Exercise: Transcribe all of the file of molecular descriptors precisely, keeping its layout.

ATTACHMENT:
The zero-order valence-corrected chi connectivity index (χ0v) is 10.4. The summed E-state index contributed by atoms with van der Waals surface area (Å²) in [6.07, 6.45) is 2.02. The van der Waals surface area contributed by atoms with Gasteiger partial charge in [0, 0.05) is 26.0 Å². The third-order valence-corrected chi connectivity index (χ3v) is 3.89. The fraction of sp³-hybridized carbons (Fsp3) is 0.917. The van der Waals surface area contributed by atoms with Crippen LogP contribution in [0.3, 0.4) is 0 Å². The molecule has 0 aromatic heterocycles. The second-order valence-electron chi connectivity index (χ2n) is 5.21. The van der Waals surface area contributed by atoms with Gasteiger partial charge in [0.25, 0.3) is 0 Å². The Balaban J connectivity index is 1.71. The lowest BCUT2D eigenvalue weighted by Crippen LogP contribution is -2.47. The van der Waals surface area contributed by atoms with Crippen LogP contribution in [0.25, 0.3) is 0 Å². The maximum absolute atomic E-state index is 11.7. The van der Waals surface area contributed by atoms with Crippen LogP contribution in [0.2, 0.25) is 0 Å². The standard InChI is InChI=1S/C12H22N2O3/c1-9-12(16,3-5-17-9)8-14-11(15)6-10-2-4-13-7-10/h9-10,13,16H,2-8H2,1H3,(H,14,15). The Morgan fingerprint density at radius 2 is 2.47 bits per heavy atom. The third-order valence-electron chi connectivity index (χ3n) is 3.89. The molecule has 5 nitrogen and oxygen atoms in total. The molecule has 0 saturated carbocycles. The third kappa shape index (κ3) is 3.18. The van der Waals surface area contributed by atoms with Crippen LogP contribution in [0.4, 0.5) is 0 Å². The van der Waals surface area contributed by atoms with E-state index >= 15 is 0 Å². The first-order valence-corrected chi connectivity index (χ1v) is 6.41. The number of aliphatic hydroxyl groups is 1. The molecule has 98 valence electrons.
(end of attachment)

The zero-order valence-corrected chi connectivity index (χ0v) is 10.4. The summed E-state index contributed by atoms with van der Waals surface area (Å²) in [6.07, 6.45) is 2.02. The van der Waals surface area contributed by atoms with Gasteiger partial charge in [0, 0.05) is 26.0 Å². The third-order valence-corrected chi connectivity index (χ3v) is 3.89. The fraction of sp³-hybridized carbons (Fsp3) is 0.917. The van der Waals surface area contributed by atoms with Crippen LogP contribution in [0.3, 0.4) is 0 Å². The molecule has 0 aromatic heterocycles. The second-order valence-electron chi connectivity index (χ2n) is 5.21. The van der Waals surface area contributed by atoms with Gasteiger partial charge in [0.25, 0.3) is 0 Å². The Balaban J connectivity index is 1.71. The lowest BCUT2D eigenvalue weighted by Crippen LogP contribution is -2.47. The van der Waals surface area contributed by atoms with Crippen LogP contribution in [0.25, 0.3) is 0 Å². The maximum absolute atomic E-state index is 11.7. The van der Waals surface area contributed by atoms with Crippen LogP contribution in [0.2, 0.25) is 0 Å². The standard InChI is InChI=1S/C12H22N2O3/c1-9-12(16,3-5-17-9)8-14-11(15)6-10-2-4-13-7-10/h9-10,13,16H,2-8H2,1H3,(H,14,15). The Morgan fingerprint density at radius 2 is 2.47 bits per heavy atom. The third-order valence-electron chi connectivity index (χ3n) is 3.89. The molecule has 5 nitrogen and oxygen atoms in total. The molecule has 0 saturated carbocycles. The third kappa shape index (κ3) is 3.18. The van der Waals surface area contributed by atoms with Crippen LogP contribution in [0.4, 0.5) is 0 Å². The van der Waals surface area contributed by atoms with E-state index >= 15 is 0 Å². The first-order valence-corrected chi connectivity index (χ1v) is 6.41. The number of aliphatic hydroxyl groups is 1. The molecule has 98 valence electrons.